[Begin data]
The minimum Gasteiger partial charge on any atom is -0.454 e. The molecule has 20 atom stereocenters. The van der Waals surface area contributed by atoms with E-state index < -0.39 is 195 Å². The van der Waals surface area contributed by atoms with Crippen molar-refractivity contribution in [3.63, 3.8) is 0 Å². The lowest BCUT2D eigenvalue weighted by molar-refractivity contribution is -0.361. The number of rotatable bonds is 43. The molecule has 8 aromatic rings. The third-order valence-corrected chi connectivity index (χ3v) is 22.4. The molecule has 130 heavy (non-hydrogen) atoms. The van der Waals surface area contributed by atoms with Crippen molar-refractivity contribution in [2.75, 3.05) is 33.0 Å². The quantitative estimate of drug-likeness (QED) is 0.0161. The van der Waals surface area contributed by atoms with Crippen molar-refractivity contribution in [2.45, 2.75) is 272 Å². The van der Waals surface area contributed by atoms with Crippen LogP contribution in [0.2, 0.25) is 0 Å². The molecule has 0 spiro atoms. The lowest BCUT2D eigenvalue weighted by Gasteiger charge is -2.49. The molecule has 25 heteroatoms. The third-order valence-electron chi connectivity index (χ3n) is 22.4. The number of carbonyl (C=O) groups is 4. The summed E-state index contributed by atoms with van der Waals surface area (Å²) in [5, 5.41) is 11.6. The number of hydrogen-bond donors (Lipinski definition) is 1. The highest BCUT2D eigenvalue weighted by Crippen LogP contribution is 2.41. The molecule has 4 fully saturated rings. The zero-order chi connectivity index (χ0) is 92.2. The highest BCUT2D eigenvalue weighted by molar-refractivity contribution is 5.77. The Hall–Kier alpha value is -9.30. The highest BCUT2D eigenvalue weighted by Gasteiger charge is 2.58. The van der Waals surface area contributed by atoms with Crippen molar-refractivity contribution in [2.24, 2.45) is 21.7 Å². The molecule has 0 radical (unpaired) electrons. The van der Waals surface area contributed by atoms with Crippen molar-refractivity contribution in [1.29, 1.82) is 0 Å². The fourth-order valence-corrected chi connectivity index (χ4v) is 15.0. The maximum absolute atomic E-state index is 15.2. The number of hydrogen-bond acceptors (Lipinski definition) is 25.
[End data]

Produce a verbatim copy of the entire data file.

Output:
The minimum Gasteiger partial charge on any atom is -0.454 e. The molecule has 20 atom stereocenters. The van der Waals surface area contributed by atoms with E-state index < -0.39 is 195 Å². The van der Waals surface area contributed by atoms with Crippen molar-refractivity contribution in [3.63, 3.8) is 0 Å². The lowest BCUT2D eigenvalue weighted by molar-refractivity contribution is -0.361. The number of rotatable bonds is 43. The molecule has 8 aromatic rings. The third-order valence-corrected chi connectivity index (χ3v) is 22.4. The molecule has 130 heavy (non-hydrogen) atoms. The van der Waals surface area contributed by atoms with Crippen molar-refractivity contribution in [2.75, 3.05) is 33.0 Å². The quantitative estimate of drug-likeness (QED) is 0.0161. The van der Waals surface area contributed by atoms with Crippen molar-refractivity contribution in [2.45, 2.75) is 272 Å². The van der Waals surface area contributed by atoms with Crippen LogP contribution in [0.2, 0.25) is 0 Å². The molecule has 0 spiro atoms. The lowest BCUT2D eigenvalue weighted by Gasteiger charge is -2.49. The molecule has 25 heteroatoms. The third-order valence-electron chi connectivity index (χ3n) is 22.4. The number of carbonyl (C=O) groups is 4. The summed E-state index contributed by atoms with van der Waals surface area (Å²) in [5, 5.41) is 11.6. The number of hydrogen-bond donors (Lipinski definition) is 1. The highest BCUT2D eigenvalue weighted by Crippen LogP contribution is 2.41. The molecule has 4 fully saturated rings. The zero-order chi connectivity index (χ0) is 92.2. The highest BCUT2D eigenvalue weighted by molar-refractivity contribution is 5.77. The Hall–Kier alpha value is -9.30. The highest BCUT2D eigenvalue weighted by Gasteiger charge is 2.58. The van der Waals surface area contributed by atoms with Crippen molar-refractivity contribution in [2.24, 2.45) is 21.7 Å². The molecule has 0 radical (unpaired) electrons. The van der Waals surface area contributed by atoms with Crippen molar-refractivity contribution in [1.29, 1.82) is 0 Å². The fourth-order valence-corrected chi connectivity index (χ4v) is 15.0. The maximum absolute atomic E-state index is 15.2. The number of hydrogen-bond acceptors (Lipinski definition) is 25.